The Conservation Law Foundation (CLF) and the Town of Saugus Board of Health have filed an appeal to the Massachusetts Department of Environmental Protection, which issued a permit allowing Wheelabrator/Saugus landfill to continue at the site.
Filed last week, the appeal contests the decision from MassDEP, which allows Wheelabrator to place additional ash fill in two valleys within the limit of the landfill, subject to specific conditions.
State Rep. Roselee Vincent has been staunch opponent of the trash to energy recycling plant on Route 107 bordering Revere. Under the permit, Wheelabrator Saugus would be able to uncap 39 acres in two drainage valleys and fill them with over 500,000 tons of incinerator ash over the next five to 10 years.
“I am extremely pleased with Conservation Law Foundation’s and the Saugus Board of Health’s decision to appeal the permit approved by the MassDEP,” said State Rep. RoseLee Vincent. “I thank both CLF and the Board of Health for hearing the cries of people who live in the shadow of Wheelabrator Saugus’ facility.”
“Wheelabrator/Saugus is an integral part of the state’s environmental and economic infrastructure, providing local communities with sustainable management of non-recyclable waste produced by households and businesses in the region while generating enough clean, renewable energy to power 38,000 homes,” said James Connolly, Wheelabrator vice president environmental, health and safety.
Vincent has stated that the decision by MassDEP did not take into account the severe flooding experienced by the neighborhoods surrounding the unlined ash landfill in January and March.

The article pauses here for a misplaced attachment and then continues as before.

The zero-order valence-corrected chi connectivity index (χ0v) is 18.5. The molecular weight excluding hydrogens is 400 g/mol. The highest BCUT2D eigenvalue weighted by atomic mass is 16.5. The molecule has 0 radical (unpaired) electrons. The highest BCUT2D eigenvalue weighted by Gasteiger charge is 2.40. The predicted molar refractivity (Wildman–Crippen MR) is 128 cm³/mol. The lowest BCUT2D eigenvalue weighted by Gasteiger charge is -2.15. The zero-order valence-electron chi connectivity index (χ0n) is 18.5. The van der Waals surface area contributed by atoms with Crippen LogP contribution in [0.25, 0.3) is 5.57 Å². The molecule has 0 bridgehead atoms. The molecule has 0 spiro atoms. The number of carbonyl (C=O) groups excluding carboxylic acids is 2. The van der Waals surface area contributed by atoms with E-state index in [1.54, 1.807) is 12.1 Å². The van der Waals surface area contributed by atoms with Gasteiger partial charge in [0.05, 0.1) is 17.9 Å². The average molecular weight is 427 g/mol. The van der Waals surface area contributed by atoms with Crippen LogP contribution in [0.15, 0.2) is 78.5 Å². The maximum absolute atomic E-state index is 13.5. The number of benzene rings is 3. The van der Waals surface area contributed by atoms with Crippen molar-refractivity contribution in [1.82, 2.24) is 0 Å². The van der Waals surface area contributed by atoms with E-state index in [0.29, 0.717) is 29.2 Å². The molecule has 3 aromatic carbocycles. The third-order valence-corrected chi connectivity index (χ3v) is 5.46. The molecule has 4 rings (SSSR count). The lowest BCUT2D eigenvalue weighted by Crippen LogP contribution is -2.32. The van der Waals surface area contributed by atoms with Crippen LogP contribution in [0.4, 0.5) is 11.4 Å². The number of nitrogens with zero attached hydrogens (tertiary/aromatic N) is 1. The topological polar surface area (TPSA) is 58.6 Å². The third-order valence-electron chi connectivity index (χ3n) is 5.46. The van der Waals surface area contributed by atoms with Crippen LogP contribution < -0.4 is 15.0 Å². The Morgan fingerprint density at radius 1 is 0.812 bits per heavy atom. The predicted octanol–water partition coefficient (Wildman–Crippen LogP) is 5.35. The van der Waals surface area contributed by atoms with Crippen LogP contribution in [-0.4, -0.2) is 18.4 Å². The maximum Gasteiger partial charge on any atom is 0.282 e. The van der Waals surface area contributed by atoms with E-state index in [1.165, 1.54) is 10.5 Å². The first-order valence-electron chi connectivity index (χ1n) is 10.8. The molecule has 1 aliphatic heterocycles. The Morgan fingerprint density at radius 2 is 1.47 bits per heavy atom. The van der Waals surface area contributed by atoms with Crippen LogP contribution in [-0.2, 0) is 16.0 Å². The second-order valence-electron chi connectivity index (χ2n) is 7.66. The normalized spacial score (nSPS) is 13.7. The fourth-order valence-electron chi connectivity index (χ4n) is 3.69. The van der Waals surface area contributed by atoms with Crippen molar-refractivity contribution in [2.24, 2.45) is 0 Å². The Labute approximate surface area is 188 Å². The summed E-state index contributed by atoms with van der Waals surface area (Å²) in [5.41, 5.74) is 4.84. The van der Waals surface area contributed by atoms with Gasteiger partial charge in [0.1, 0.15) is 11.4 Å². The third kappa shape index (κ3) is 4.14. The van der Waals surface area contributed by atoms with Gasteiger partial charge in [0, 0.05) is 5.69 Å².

“The permit allows Wheelabrator to continue the same operations and does not change the monofill’s height, footprint or lateral measurement,” Connolly said.
“The time is long overdue for Wheelabrator to be held accountable for their actions, and if the MassDEP cannot live up to its core mission of ‘ensuring clean air and water, safe management and recycling of solid and hazardous wastes…and the preservation of wetlands and coastal resources,’ I hope the courts will step in to reverse this irresponsible decision,” Vincent said.
“The MassDEP’s decision followed a rigorous, thorough and transparent process that lasted nearly a year, and included multiple public hearings and a comment period during which three-quarters of the 1,800 comments submitted supported Wheelabrator. The department considered all the technical issues associated with our operations, answered all public questions with thoroughness and specificity, and concluded that the monofill is safe and sound,” Connolly said. “It is unfortunate that the Saugus Board of Health and the Conservation Law Foundation have decided to appeal the MassDEP’s decision allowing for the continued safe and environmentally responsible use of the monofill. The Board of Health action will be particularly detrimental to the Town of Saugus.”
“We remain open to a dialogue with the town about a long-term plan for Wheelabrator/Saugus that will enhance our economic and environmental value to the community,” Connolly concluded.